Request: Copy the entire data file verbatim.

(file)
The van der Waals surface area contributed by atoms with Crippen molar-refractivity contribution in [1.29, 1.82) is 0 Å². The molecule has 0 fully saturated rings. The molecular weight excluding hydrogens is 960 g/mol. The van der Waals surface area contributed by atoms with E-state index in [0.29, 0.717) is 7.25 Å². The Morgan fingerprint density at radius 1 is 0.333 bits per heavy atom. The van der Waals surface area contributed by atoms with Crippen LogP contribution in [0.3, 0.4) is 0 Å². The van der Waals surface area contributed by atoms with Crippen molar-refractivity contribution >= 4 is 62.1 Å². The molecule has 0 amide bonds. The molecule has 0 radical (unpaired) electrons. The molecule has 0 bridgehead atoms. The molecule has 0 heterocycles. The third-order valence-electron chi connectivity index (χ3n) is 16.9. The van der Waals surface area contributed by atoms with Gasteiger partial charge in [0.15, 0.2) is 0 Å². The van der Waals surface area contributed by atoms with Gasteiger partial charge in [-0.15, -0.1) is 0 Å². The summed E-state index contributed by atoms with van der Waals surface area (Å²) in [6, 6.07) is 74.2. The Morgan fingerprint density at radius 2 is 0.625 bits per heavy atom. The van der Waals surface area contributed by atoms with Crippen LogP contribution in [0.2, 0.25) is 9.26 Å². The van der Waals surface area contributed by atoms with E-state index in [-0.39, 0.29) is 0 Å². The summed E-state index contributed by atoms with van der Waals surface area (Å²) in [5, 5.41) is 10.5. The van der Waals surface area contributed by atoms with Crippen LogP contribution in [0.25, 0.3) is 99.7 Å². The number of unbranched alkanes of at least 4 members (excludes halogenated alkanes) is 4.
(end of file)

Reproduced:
The van der Waals surface area contributed by atoms with Crippen molar-refractivity contribution in [1.29, 1.82) is 0 Å². The molecule has 0 fully saturated rings. The molecular weight excluding hydrogens is 960 g/mol. The van der Waals surface area contributed by atoms with E-state index in [0.29, 0.717) is 7.25 Å². The Morgan fingerprint density at radius 1 is 0.333 bits per heavy atom. The van der Waals surface area contributed by atoms with Crippen LogP contribution in [0.3, 0.4) is 0 Å². The van der Waals surface area contributed by atoms with Crippen molar-refractivity contribution >= 4 is 62.1 Å². The molecule has 0 amide bonds. The molecule has 0 radical (unpaired) electrons. The molecule has 0 bridgehead atoms. The molecule has 0 heterocycles. The third-order valence-electron chi connectivity index (χ3n) is 16.9. The van der Waals surface area contributed by atoms with Gasteiger partial charge in [0.15, 0.2) is 0 Å². The van der Waals surface area contributed by atoms with Gasteiger partial charge in [-0.15, -0.1) is 0 Å². The summed E-state index contributed by atoms with van der Waals surface area (Å²) in [6, 6.07) is 74.2. The Morgan fingerprint density at radius 2 is 0.625 bits per heavy atom. The van der Waals surface area contributed by atoms with Crippen LogP contribution in [0.2, 0.25) is 9.26 Å². The van der Waals surface area contributed by atoms with E-state index in [-0.39, 0.29) is 0 Å². The summed E-state index contributed by atoms with van der Waals surface area (Å²) in [5, 5.41) is 10.5. The van der Waals surface area contributed by atoms with Crippen LogP contribution in [0.25, 0.3) is 99.7 Å². The number of unbranched alkanes of at least 4 members (excludes halogenated alkanes) is 4.